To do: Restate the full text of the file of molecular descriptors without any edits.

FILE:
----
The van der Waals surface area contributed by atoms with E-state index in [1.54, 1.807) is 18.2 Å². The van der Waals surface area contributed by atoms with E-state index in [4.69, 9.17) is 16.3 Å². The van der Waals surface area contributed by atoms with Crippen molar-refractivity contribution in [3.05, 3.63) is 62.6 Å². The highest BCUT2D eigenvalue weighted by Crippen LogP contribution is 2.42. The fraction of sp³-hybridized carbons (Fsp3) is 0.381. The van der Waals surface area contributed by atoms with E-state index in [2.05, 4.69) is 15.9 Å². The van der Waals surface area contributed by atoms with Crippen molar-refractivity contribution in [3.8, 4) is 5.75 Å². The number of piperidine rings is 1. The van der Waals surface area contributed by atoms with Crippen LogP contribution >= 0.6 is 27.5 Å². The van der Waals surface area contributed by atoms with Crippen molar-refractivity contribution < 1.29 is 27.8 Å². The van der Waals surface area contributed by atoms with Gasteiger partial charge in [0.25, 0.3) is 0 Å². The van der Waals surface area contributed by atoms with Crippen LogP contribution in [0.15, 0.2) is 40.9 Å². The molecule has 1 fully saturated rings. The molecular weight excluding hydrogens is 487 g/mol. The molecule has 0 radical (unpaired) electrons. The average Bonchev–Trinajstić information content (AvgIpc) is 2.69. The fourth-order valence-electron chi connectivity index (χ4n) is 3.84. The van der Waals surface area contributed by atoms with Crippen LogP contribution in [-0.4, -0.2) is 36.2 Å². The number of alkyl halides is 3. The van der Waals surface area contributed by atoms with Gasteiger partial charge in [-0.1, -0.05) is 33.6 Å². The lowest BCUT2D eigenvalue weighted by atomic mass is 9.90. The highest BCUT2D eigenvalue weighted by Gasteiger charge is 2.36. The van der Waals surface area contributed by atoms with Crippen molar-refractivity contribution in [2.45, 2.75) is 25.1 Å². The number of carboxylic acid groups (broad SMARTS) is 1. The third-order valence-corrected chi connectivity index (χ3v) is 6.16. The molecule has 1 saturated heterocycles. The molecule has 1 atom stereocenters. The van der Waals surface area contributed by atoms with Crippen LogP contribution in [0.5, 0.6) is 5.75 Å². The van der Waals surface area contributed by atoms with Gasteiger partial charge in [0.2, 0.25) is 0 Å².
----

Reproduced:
The van der Waals surface area contributed by atoms with E-state index in [1.54, 1.807) is 18.2 Å². The van der Waals surface area contributed by atoms with E-state index in [4.69, 9.17) is 16.3 Å². The van der Waals surface area contributed by atoms with Crippen molar-refractivity contribution in [3.05, 3.63) is 62.6 Å². The highest BCUT2D eigenvalue weighted by Crippen LogP contribution is 2.42. The fraction of sp³-hybridized carbons (Fsp3) is 0.381. The van der Waals surface area contributed by atoms with E-state index in [2.05, 4.69) is 15.9 Å². The van der Waals surface area contributed by atoms with Crippen molar-refractivity contribution in [3.8, 4) is 5.75 Å². The number of piperidine rings is 1. The van der Waals surface area contributed by atoms with Crippen LogP contribution >= 0.6 is 27.5 Å². The van der Waals surface area contributed by atoms with Crippen molar-refractivity contribution < 1.29 is 27.8 Å². The van der Waals surface area contributed by atoms with Gasteiger partial charge in [0.25, 0.3) is 0 Å². The van der Waals surface area contributed by atoms with Crippen LogP contribution in [0.15, 0.2) is 40.9 Å². The molecule has 1 fully saturated rings. The molecular weight excluding hydrogens is 487 g/mol. The molecule has 0 radical (unpaired) electrons. The average Bonchev–Trinajstić information content (AvgIpc) is 2.69. The fourth-order valence-electron chi connectivity index (χ4n) is 3.84. The van der Waals surface area contributed by atoms with Crippen LogP contribution in [-0.4, -0.2) is 36.2 Å². The number of alkyl halides is 3. The van der Waals surface area contributed by atoms with Gasteiger partial charge in [-0.1, -0.05) is 33.6 Å². The lowest BCUT2D eigenvalue weighted by atomic mass is 9.90. The highest BCUT2D eigenvalue weighted by Gasteiger charge is 2.36. The van der Waals surface area contributed by atoms with Crippen molar-refractivity contribution in [2.45, 2.75) is 25.1 Å². The number of carboxylic acid groups (broad SMARTS) is 1. The third-order valence-corrected chi connectivity index (χ3v) is 6.16. The molecule has 1 saturated heterocycles. The molecule has 1 atom stereocenters. The van der Waals surface area contributed by atoms with Crippen LogP contribution in [0.5, 0.6) is 5.75 Å². The van der Waals surface area contributed by atoms with Gasteiger partial charge in [0.2, 0.25) is 0 Å².